What do spot prawns taste like?

Seafood lovers will love the decadent taste of spot prawns, which combine the best part of shrimp and lobster in both flavor and texture. According to Catalina Offshore Products, spot prawns have a traditional shrimpy taste, which is both meaty and briny from its saltwater habitat, but they're a little sweeter than a regular shrimp. As for texture, they're very similar to lobster.

There are a variety of ways to enjoy spot prawns, which will be covered later, but one way that really lets the sweet, meaty taste and silky smooth texture of the crustacean shine is raw via sushi. Raw spot prawn will have a very ocean-y taste — even though they'll be cleaned before serving, it will still have a very rich saltwater taste, per Fanatically Food. If you want the sweetness to take the foreground, though, cooking your spot prawn is the best way to bring the flavor out.

How to cook with spot prawns

There are many different ways to prepare, cook, and eat spot prawns, whether raw, steamed, pan-fried, deep-fried, etc. For food safety reasons, though, the only rule is that they're eaten immediately after being killed. Unlike other meats or fish that can be butchered and preserved for a small amount of time after, once spot prawns die, they immediately begin decomposing and release an enzyme that leads to a very mushy, inedible crustacean, warns King's Seafood Co.

If you don't live on the West coast, odds are you'll be buying flash-frozen spot prawns, which are easy enough to toss into a sauce or onto the grill. If you're lucky enough to get your hands on fresh prawns, though, Skipper Otto recommends either cooking them live like you would a lobster, or quickly twisting off their heads, which is where the enzyme is released. Next, rinse them under cold water to get off any brine or dirt — no need to devein them like shrimp. They don't need to be peeled, but it's ideal to do so if adding them to a sauce, or if you want to dice up the meat inside. Grilling them whole is another easy way to get the shells off once done.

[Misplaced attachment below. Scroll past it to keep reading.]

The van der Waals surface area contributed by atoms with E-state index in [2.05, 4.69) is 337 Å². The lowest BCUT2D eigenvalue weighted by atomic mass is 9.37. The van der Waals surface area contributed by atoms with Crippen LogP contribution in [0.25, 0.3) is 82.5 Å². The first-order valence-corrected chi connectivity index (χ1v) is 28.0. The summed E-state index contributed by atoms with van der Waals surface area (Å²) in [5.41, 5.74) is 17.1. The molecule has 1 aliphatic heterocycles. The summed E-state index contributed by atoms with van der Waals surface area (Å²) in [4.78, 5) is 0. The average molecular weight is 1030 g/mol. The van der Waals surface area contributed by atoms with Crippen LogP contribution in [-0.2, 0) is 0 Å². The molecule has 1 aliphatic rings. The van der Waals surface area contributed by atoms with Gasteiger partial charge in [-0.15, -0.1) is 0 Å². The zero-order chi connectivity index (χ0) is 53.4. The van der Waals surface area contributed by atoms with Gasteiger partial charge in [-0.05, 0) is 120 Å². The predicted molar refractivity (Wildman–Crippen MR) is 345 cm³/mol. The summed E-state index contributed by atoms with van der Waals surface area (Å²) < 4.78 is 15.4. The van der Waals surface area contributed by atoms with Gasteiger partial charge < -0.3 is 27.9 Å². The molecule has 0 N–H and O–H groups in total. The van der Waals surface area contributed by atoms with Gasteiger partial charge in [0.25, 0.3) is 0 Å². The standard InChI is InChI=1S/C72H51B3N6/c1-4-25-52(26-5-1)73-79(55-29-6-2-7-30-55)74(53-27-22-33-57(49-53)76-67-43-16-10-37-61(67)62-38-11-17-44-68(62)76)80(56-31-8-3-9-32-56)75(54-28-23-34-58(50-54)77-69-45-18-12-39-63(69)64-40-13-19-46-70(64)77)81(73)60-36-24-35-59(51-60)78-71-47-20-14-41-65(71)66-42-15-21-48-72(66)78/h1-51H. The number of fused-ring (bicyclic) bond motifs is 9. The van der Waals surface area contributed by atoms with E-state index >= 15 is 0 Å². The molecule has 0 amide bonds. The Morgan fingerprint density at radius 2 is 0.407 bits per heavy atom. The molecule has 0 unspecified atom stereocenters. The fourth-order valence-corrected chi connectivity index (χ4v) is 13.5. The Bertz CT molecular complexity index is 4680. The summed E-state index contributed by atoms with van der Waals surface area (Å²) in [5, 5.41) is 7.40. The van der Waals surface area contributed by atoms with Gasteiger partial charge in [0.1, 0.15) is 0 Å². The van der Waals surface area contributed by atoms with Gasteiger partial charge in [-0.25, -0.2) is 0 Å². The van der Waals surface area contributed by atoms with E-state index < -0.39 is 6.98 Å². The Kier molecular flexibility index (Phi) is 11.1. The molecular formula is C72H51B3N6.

Honest Food recommends either grilling them or sauteing them with light, flavorful ingredients like lemon, citrus, chili, horseradish, and garlic as opposed to heavier flavors — though they still go well in soups, stocks, and sauces.

Where to buy spot prawns

Spot prawns are available both fresh and frozen, but your location determines which one you should be looking for. If you live on the West Coast or on the border of the Pacific Ocean, then finding spot prawns should be as simple as visiting your local fish market or store.

If you live somewhere without accessibility to fresh spot prawns, don't fret. The crustacean can be purchased online flash frozen — either whole or just the tails, per Lummi Island Wild. Depending on seasonality, distance, and the company you're purchasing the prawns from, prices will vary. Pike Place Fish Market sells them whole: $70 for 2 pounds, $130 for 4 pounds, $190 for 6 pounds, and $250 for 8 pounds. If you just want the tails, Lummi Island Wild sells 1 pound of small tails for $49, or 1 pound of large tails for $59.

Nutritional information about spot prawns

Seafood, and shrimp especially, are a main component of many people's diets, especially for those seeking out omega-3 fatty acids. According to Beck & Bullow, one serving of spot prawn is roughly 3.5 ounces and contains 155 calories — as well as 26 grams of protein, and 5 grams of fat, which are rich in omega-3s.

However, it's also quite high in sodium, due to its native saltwater habitat, and quite high in cholesterol. The same 3.5-ounce serving has 94 milligrams of cholesterol and 66 milligrams of sodium. If your doctor has told you to monitor your cholesterol, consume spot prawns moderately and cautiously — although Healthline notes that the cholesterol you eat rarely raises the cholesterol levels in your body. Shrimp, and consequently spot prawns, are also super rich in the antioxidant astaxanthin. This can improve heart health, is anti-inflammatory, and can help defend against cognitive illnesses, including Alzheimer's.